Peer review blind dating: Is this system fairer for authors?
Although many academic authors do prefer double blind peer review as they feel it largely removes all bias, more still select single blind when given the choice. But it also depends on the region, of course, as well as the subject area.
As we’ve discussed in earlier blog posts, three main kinds of peer-based are currently employed by academic journals: completely open (such as via a preprint server), single blind, or double blind. Although lots of journals utilize the second type, where reviewers are aware of who authors are but not the other way around, surveys have shown that increasing numbers of researchers do actually prefer their papers to be reviewed ‘double-blind’. Author names and affiliations are removed from papers in this approach so that both sides remain unaware of the other’s identity. This requires more work on the authors side at submission, as we’ll discuss.
Editors, of course, control the double blind process: Ensuring that reviewers do not know the identities of authors and vice versa. This is important to remove any hint of bias: Studies have shown that reviewers can be biased towards a paper, both positively and negatively, depending on institution and country of article origin, even based on who authors are, how famous they are.
Thus, ‘double blinded’ peer review is certainly the fairest and most reproducible mechanism that journals can use to assess academic papers as it removes a lot of the human bias inherent to this process. We’ve all heard stories along the lines of ‘I just could not get the paper accepted but then when I added an author from the University of Oxford it just sailed through’. Indeed, in some countries, academic authors are actually advised to try to work with foreign coauthor colleagues in order to improve their chances of publication success.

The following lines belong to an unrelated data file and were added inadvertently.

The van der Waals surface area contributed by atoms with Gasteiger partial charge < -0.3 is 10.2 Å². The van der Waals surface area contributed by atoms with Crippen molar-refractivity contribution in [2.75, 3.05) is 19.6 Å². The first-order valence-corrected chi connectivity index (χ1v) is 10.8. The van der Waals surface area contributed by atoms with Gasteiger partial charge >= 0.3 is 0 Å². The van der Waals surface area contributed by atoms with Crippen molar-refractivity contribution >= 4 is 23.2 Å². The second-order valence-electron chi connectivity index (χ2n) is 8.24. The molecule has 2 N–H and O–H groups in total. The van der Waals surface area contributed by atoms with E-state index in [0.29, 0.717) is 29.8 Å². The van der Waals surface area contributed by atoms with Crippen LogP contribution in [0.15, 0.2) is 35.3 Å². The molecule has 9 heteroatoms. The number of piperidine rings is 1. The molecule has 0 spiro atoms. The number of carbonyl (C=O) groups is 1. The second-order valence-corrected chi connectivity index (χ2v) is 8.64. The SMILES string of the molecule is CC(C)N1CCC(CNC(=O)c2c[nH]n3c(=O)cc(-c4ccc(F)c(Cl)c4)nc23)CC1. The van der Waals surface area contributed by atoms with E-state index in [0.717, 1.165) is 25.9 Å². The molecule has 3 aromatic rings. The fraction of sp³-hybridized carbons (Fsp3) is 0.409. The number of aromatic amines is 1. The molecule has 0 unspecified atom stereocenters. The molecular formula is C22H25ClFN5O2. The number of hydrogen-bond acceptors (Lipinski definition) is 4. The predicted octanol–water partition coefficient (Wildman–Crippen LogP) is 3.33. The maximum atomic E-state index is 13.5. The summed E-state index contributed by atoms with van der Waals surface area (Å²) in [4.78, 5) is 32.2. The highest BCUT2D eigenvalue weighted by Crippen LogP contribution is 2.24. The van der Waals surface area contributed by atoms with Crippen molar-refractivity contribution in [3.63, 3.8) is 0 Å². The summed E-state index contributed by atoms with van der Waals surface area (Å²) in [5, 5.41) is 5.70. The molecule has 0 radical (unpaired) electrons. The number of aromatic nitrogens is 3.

Some pro tips: When entering your paper into a ‘double-blind’ review situation it’s important to check you don’t give the game away with the way you write: try to remove self-citations, for example, and phrases like ‘in 2019, we showed’, followed by a reference to one of your own papers. Reviewers will easily be able to figure out your identity and act in a biased fashion. Along the same lines, it’s also important to make sure your acknowledgements section does not give away your identity in such review situations: a short note to the editor can solve this issue along the lines of ‘we will complete the final details of our acknowledgements section once our paper has entered the final production stage’ should be all that is needed when making a submission.
Double-blind peer review turns out to be particularly popular amongst authors from ‘less-prestigious institutions’. This is because people do tend to feel that they are disadvantaged in the peer review process depending on country of origin and institution. Part of the problem here is reviewer bias, no question. Sadly, all the data and surveys conducted in this area show that if you actually did go on a blind date with a typical peer reviewer, chances are he would be white, from western Europe or North America, and English-speaking.
Selecting a double blind peer review process is part of journal selection. As many journals offer this option, be careful to tick that box or specify this when making your submission. Indeed, since some journals do not allow double blind, these will be off your list when choosing your outlet.
Choice of double blind also does not mean you should not make suggestions to the editor as to who they might like to use as peer reviewers in your cover letter. This part of the process is very important and often overlooked by authors. You have a chance, in your cover letter, to put some names in front of the editor who she or he might actually use.
Understanding different kinds of peer review as well as some of the tricks you can use to speed up your article’s processing time are all part of being a more effective academic researcher.
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